Come Into My House
|Come into my house, Gretel!|
Fox and Grouse by Donna Smith
“Oh, do come right in, come into my house!
We’ll have a great time,” Said fox to the grouse.
“No, thank you, dear fox,” grouse had to decline.
“I think I’ll go home, it’s ‘most time to dine.”
“Stay here for dinner; sojourn for a while!
I’ll make you dessert,” he said with a smile.
“I’ll not be dessert nor put into chowder!”
Groused grouse to old fox. “You crafty, foul fowler!”
I had to post my Fox and Grouse poem that was on Think Kid, Think. Partly because we are getting to the time when a couple of years ago in early April, we were befriended by Gretel (though, now I believe it was Hansel really).
My husband had gotten out his .22 to sight it in just in back of our house in the woods, and as he was walking along in the damp, brown "leaved overs" of fall covering the ground, carrying the rifle in one hand and some targets in the other, up strutted a brown grouse. The Ruffed Grouse followed him from the woods to our house. My husband called me out to see what followed him home. She stayed close to his heels wherever he went, and then I found that she would also follow me. She was captivated by my flowing skirt.
From that day on, she was like a pet, and we named her Gretel. She was very bold and wanted to come in the house, following us up the steps and to the door. When we'd go in the house she would eventually leave, but wouldn't stray too far. Later she discovered we had a sliding glass door in the back (where someday we'll build a deck). It is a bit high with no steps or deck yet, so she would sit on a fallen tree in the back yard and watch me at the computer at the kitchen table. A couple of times she flew up to the door and tried holding on the the bit of the edge of the door, trying to balance there to get a better look into our world. The cat was mesmerized on the other side of the glass.
It was a bit intimidating at times, as she'd ruffle her feathers and stand tall and sometimes peck at your ankles...not too hard...but aggressively at times. If you are my age, it would put you in mind of the Hitchcock movie, "The Birds".
As my husband would walk around picking up sticks before mowing the lawn, she would often grab my husband's pant leg and hold on as she got kind of dragged along. It didn't seem to faze her, she'd hang on until she got tired of the game and then she'd let go and run along beside him. And as he drove along on the riding mower, she'd run along behind him. If he was sitting on the rock in the front, she'd get on his lap. We tried to pat her, but that wasn't her thing. So we settled for being followed and having her get on our laps.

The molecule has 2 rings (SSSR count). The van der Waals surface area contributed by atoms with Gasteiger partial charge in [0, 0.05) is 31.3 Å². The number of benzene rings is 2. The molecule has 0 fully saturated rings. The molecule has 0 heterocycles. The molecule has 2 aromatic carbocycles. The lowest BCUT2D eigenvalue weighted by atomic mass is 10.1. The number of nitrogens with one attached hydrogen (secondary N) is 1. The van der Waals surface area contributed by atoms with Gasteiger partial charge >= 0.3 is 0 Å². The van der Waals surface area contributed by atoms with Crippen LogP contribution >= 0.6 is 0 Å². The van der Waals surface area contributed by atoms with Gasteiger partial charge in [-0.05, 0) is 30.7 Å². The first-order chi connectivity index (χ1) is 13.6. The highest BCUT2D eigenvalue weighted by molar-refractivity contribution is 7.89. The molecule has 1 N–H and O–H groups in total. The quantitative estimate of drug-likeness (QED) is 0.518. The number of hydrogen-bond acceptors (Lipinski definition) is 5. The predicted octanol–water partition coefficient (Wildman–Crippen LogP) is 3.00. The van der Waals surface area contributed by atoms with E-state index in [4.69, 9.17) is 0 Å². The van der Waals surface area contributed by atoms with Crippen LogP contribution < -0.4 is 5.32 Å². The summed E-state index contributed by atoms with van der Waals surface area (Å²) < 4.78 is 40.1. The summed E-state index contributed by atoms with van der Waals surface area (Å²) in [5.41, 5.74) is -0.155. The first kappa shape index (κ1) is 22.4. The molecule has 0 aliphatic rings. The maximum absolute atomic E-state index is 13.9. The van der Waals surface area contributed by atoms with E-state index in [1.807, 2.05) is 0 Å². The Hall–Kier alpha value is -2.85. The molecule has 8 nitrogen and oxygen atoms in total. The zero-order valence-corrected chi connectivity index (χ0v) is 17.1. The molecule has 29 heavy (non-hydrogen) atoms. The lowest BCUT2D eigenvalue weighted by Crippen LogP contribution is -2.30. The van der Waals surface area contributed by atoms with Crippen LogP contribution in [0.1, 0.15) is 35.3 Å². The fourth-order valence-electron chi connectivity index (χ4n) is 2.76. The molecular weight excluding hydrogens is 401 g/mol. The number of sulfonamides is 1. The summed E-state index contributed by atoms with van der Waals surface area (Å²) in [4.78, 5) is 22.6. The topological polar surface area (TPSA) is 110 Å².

It was difficult to leave the house sometimes - well, all the time. It got so that I'd try to run to the car if I needed to go somewhere. But she'd appear out of nowhere and hustle right up to your ankles, making it difficult to close the car door safely. As the car would start to move, she'd circle it, and somehow manage to avoid getting run over - we couldn't see her very well as we backed up. Then she'd race off...no, it was more of a waddle-run... behind the departing car. The faster she her short legs moved, the farther out her wings would stretch until she was in flight. Ruffed Grouse are really neither running, nor flying birds, but she'd do both to stay close to us, ar least for a bit When the car got onto the paved roadway at the end of our gravel driveway, she'd land and stop to wait for our return. Well, we thought she waited anyway. We learned later that if we weren't home, she had discovered that sometimes our neighbor across the road was home doing some gardening in his yard and visited him, too! When we returned though, she was right there to greet us again. The FedEx man still asks about her.
It was such an amazing year. She stuck around from the first of April until December. Late in the fall she sustained an injury somehow and had a limp. Probably a fox in the area, as she wasn't too afraid of our Golden Retriever. She probably got lured in for dinner, but escaped that time.
She did not return in the spring. I miss her low happy purr, her agitated humming. I still expect her to appear out of the hemlock when I go outside. I miss looking in my rearview mirror and seeing her flying after the car.
I hope someday one of her relatives comes to live here.
|December - the last time we saw Gretel|